I still see Mel Gibson yelling Freedom at the top of his lungs, blue paint on his face, in his we didn’t know you were crazy and a bigot days. If you don’t know what I’m talking about you haven’t seen Braveheart, and in many ways that’s probably okay.

freedom-handcuffs-hands-247851The moment in the film is one where he’s motivating the troops to face a much larger, better equipped, and infinitely better trained army.  And he calls them to action, to sustained and courageous action in the name of freedom.

It’s been a clarion cry since people were people who organized themselves, since people tried to be in charge of other people, since the draw of other people’s stuff tempted the first guy to go take it with force. Freedom.

And it’s clear from history AND from the silver screen that the call to freedom gets people going.

It gets people motivated.

It gets people marching.

It gets people chanting.

It gets people fighting.

The call for freedom in our shared world is loud, persistent, and the consequences for NOT claiming it are all too often real and brutal.

What I’d like to think about on this independence day in the U.S. is the calls for freedom in our inner worlds, which are so often more subtle and more easily dismissed in favor of more “practical” concerns:

  • the cry for freedom that happens in your head as you drive into a job you can’t stand,
  • the cry for freedom that happens in your head as you tough it out in a relationship that doesn’t nurture you in the slightest,
  • the cry for freedom as you buy things you don’t need to feel better,
  • the cry for freedom as you search around for something to believe in that feels like a home rather than a prolonged punishment,
  • the cry for freedom as you hide pieces of yourself to fit in and please people.

Those are all real cries.

They’re not wearing blue face paint and riding a big stallion, but they will if you ignore them too long.

I used to ignore those cries, and I endured the loss of sleep, the anxiety, the gnawing hunger that came with that choice. I tried to move things around. How about this? How about a little graduate school? No, how about doing the same job in a totally different environment? No? I just kept plugging away in situations that were wrong because I was sure that the things that would make me feel free were not available to ME. Sure, someone else might be able to make that work, but not me. I didn’t even really think about it long enough to have an argument with myself very often. I mean, this was what being an adult was, right? You find something you’re decent at that will get you paid and you DO IT. How it makes you feel is just because it’s a job… “That’s why they call it work.”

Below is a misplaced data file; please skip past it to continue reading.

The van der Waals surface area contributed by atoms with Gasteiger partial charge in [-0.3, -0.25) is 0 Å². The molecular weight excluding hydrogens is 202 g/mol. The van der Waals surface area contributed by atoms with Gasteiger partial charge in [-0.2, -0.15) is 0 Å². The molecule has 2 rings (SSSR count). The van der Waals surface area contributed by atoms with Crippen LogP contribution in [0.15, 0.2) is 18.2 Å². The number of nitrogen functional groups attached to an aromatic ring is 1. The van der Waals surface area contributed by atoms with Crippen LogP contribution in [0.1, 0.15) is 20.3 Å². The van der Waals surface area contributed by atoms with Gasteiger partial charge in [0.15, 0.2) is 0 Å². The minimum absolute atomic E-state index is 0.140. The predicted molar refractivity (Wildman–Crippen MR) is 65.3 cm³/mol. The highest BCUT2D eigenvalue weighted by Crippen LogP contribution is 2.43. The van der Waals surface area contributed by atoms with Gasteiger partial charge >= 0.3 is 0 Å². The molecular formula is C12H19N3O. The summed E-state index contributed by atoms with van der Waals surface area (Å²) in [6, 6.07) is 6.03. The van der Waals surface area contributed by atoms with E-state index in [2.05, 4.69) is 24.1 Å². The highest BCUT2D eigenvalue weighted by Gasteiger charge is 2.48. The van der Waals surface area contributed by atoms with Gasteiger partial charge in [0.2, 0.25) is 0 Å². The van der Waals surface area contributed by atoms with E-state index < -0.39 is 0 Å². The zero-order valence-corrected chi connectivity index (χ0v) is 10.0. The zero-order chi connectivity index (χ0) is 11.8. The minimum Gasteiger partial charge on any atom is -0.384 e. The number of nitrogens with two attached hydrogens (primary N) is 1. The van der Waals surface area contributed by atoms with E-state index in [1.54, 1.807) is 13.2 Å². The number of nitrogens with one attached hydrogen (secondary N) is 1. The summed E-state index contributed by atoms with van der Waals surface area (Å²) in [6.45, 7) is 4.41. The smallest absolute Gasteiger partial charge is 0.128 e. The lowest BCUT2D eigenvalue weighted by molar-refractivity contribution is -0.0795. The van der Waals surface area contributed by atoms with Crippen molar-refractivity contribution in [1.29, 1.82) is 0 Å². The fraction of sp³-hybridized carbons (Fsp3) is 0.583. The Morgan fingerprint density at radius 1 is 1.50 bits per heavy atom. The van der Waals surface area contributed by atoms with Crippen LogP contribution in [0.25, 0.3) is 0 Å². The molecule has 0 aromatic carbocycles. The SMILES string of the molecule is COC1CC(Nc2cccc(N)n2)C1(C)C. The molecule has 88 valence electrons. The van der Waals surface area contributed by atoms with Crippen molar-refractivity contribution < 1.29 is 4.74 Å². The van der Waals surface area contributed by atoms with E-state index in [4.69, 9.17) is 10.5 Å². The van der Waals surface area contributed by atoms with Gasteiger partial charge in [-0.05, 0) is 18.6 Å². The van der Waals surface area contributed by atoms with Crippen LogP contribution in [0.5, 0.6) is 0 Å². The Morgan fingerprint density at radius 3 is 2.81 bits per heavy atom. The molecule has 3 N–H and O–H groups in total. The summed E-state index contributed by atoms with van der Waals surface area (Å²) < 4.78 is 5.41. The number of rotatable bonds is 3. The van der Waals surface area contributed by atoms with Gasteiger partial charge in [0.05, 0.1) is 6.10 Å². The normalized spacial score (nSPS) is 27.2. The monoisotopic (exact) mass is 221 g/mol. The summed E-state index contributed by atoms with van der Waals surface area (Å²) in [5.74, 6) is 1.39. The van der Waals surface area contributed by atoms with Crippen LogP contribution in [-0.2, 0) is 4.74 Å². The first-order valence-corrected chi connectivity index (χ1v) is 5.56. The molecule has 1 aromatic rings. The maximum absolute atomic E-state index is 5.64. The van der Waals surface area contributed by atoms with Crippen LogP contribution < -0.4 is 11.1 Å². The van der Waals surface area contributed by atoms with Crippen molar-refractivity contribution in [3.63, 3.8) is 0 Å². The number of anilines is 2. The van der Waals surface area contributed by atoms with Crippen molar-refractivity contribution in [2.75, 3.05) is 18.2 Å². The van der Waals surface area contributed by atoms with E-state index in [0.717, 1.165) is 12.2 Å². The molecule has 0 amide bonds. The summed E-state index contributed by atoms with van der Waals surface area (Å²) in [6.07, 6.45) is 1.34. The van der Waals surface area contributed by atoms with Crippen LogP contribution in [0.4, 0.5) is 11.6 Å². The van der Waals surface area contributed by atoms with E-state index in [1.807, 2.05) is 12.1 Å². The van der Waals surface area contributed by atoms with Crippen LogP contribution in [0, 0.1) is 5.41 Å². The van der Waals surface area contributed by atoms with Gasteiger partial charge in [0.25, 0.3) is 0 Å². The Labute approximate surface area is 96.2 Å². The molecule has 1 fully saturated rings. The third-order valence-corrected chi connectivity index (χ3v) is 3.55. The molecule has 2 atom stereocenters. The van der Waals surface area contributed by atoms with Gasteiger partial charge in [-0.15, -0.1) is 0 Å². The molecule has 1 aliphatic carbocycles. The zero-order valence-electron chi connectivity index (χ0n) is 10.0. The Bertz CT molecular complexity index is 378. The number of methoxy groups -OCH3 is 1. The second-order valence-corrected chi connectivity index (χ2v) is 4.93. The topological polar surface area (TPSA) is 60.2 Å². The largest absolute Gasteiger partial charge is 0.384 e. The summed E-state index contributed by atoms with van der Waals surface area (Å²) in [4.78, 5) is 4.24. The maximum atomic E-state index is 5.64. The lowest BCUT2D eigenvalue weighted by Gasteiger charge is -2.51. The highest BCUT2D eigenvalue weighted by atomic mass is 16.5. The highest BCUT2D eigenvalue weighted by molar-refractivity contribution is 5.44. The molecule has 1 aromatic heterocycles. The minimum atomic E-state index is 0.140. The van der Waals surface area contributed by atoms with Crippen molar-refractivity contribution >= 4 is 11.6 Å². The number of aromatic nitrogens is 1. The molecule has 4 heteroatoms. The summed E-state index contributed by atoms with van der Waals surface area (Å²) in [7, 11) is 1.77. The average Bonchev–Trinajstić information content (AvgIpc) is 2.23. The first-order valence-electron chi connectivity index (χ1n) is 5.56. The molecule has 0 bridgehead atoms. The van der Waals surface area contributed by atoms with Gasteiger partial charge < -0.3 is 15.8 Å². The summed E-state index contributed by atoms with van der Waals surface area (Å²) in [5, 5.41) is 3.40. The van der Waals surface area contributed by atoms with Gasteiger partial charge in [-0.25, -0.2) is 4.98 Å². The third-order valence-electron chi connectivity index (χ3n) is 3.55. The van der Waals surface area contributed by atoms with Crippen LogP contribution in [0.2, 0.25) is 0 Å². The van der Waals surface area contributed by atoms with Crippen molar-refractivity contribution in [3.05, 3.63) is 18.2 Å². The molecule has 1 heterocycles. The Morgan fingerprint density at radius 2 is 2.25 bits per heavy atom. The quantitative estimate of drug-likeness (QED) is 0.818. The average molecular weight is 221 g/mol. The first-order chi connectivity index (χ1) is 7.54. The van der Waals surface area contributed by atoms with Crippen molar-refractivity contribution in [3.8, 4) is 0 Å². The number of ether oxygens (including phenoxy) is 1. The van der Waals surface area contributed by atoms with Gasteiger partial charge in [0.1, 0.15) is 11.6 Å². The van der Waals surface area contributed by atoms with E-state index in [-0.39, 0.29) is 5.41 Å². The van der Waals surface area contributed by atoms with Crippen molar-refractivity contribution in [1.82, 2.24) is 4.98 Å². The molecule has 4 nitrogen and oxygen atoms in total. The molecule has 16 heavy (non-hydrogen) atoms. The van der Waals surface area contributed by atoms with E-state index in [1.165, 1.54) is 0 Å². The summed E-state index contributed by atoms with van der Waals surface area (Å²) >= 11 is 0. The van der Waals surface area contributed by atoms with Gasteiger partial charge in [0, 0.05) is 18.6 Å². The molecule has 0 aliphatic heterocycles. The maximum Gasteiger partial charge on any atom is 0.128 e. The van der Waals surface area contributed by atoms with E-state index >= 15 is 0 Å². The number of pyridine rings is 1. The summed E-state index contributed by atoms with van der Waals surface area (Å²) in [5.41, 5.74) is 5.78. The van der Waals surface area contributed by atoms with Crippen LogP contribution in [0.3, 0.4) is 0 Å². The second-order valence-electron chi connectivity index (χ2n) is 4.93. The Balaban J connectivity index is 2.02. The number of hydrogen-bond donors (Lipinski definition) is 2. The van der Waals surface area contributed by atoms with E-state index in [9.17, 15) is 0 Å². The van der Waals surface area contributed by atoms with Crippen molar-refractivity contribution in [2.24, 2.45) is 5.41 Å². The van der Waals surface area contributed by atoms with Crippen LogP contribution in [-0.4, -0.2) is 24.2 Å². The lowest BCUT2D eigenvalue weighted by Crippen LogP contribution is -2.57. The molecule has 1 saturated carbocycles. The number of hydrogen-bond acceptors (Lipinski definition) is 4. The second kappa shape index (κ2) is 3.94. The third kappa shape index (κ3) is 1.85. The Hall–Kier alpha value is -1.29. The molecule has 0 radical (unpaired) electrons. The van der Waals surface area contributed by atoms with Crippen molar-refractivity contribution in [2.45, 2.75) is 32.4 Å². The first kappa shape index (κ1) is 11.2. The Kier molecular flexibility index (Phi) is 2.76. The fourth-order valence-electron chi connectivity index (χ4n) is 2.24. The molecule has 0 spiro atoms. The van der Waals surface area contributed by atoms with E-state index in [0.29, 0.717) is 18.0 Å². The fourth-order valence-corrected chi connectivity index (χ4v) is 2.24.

I rode those feelings in to a job that was draining me of everything I had until I started to have heart palpitations, and until my doctor told me that there was absolutely no way I would ever get pregnant in that condition. I was 37. I believed I was running out of time – another idea that enslaved me.

I ignored the cries of freedom until I could literally physically not ignore them anymore.

I see people do it all of the time. You see we all have these ideas, ideas about what’s possible and what’s right and who we are. Some of those ideas help us feel free and some of them keep us in prison.

So I ask you on this day of independence in the U.S., are there cries for freedom that you are ignoring? Are there signals you’re getting that tell you something’s not right? How loud will you let them get before you listen?

Sometimes after turning a deaf ear for a long time, we don’t even know how to listen anymore. We don’t recognize the call. We don’t recognize the cry as one we can do anything about. It just turns into a sense of how things are wrong and will always be the way they are. It just turns into a sense of impossibility and stuckness. It turns into hopelessness and repetition, stress eating and drinking, suppressed emotions and weariness.

back-view-blonde-hair-countryside-757056Freedom doesn’t feel like that. And sometimes it involves changing your circumstances, but before any of that happens, it involves finding those chains in your head and your heart so you can see them.

Sometimes all you need to do is see them beloveds because you hold the keys.

I’d love to help you find them.

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